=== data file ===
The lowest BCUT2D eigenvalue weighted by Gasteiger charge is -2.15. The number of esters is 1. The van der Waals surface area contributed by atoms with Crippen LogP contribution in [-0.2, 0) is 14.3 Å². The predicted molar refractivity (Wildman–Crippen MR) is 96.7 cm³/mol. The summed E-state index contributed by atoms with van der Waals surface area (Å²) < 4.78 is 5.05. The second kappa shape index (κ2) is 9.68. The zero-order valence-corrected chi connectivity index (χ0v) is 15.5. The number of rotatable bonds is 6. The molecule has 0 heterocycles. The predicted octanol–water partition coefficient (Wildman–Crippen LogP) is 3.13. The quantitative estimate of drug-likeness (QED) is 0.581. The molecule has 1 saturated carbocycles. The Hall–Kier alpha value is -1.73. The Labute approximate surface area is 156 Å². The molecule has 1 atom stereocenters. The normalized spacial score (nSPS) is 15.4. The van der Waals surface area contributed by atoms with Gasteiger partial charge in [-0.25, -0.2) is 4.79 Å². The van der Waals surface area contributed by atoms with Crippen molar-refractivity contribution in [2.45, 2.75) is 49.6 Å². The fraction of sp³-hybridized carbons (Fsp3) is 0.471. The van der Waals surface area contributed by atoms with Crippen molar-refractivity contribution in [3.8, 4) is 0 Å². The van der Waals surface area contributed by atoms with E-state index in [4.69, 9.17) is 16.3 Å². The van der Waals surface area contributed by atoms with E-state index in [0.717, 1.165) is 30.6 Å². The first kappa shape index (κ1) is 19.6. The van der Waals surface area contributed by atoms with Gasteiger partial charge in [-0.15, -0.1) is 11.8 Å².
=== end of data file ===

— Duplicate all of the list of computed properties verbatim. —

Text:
The lowest BCUT2D eigenvalue weighted by Gasteiger charge is -2.15. The number of esters is 1. The van der Waals surface area contributed by atoms with Crippen LogP contribution in [-0.2, 0) is 14.3 Å². The predicted molar refractivity (Wildman–Crippen MR) is 96.7 cm³/mol. The summed E-state index contributed by atoms with van der Waals surface area (Å²) < 4.78 is 5.05. The second kappa shape index (κ2) is 9.68. The zero-order valence-corrected chi connectivity index (χ0v) is 15.5. The number of rotatable bonds is 6. The molecule has 0 heterocycles. The predicted octanol–water partition coefficient (Wildman–Crippen LogP) is 3.13. The quantitative estimate of drug-likeness (QED) is 0.581. The molecule has 1 saturated carbocycles. The Hall–Kier alpha value is -1.73. The Labute approximate surface area is 156 Å². The molecule has 1 atom stereocenters. The normalized spacial score (nSPS) is 15.4. The van der Waals surface area contributed by atoms with Gasteiger partial charge in [-0.25, -0.2) is 4.79 Å². The van der Waals surface area contributed by atoms with Crippen molar-refractivity contribution in [2.45, 2.75) is 49.6 Å². The fraction of sp³-hybridized carbons (Fsp3) is 0.471. The van der Waals surface area contributed by atoms with Crippen molar-refractivity contribution in [3.8, 4) is 0 Å². The van der Waals surface area contributed by atoms with E-state index in [4.69, 9.17) is 16.3 Å². The van der Waals surface area contributed by atoms with E-state index in [0.717, 1.165) is 30.6 Å². The first kappa shape index (κ1) is 19.6. The van der Waals surface area contributed by atoms with Gasteiger partial charge in [-0.15, -0.1) is 11.8 Å².